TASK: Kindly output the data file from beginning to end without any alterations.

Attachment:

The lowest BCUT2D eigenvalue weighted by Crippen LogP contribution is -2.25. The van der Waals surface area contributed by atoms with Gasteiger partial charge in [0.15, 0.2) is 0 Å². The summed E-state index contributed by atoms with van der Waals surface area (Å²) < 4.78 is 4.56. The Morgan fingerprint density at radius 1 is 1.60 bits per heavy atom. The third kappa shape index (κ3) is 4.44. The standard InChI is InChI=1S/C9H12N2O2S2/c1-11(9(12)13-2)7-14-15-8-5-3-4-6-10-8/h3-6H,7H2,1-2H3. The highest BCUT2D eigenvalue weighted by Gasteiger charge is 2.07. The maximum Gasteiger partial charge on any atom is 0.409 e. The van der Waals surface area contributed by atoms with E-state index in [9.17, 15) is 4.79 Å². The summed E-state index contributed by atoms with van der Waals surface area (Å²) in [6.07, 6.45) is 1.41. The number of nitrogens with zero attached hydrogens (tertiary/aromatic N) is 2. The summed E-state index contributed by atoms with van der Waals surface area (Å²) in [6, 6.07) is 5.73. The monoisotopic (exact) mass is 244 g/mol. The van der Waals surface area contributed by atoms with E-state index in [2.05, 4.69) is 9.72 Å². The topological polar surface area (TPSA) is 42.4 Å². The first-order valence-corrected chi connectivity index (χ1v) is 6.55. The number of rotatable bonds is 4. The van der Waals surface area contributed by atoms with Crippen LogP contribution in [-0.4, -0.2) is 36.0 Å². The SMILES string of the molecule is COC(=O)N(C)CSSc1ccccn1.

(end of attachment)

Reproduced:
The lowest BCUT2D eigenvalue weighted by Crippen LogP contribution is -2.25. The van der Waals surface area contributed by atoms with Gasteiger partial charge in [0.15, 0.2) is 0 Å². The summed E-state index contributed by atoms with van der Waals surface area (Å²) < 4.78 is 4.56. The Morgan fingerprint density at radius 1 is 1.60 bits per heavy atom. The third kappa shape index (κ3) is 4.44. The standard InChI is InChI=1S/C9H12N2O2S2/c1-11(9(12)13-2)7-14-15-8-5-3-4-6-10-8/h3-6H,7H2,1-2H3. The highest BCUT2D eigenvalue weighted by Gasteiger charge is 2.07. The maximum Gasteiger partial charge on any atom is 0.409 e. The van der Waals surface area contributed by atoms with E-state index in [9.17, 15) is 4.79 Å². The summed E-state index contributed by atoms with van der Waals surface area (Å²) in [6.07, 6.45) is 1.41. The number of nitrogens with zero attached hydrogens (tertiary/aromatic N) is 2. The summed E-state index contributed by atoms with van der Waals surface area (Å²) in [6, 6.07) is 5.73. The monoisotopic (exact) mass is 244 g/mol. The van der Waals surface area contributed by atoms with E-state index in [2.05, 4.69) is 9.72 Å². The topological polar surface area (TPSA) is 42.4 Å². The first-order valence-corrected chi connectivity index (χ1v) is 6.55. The number of rotatable bonds is 4. The van der Waals surface area contributed by atoms with Crippen LogP contribution in [-0.4, -0.2) is 36.0 Å². The SMILES string of the molecule is COC(=O)N(C)CSSc1ccccn1.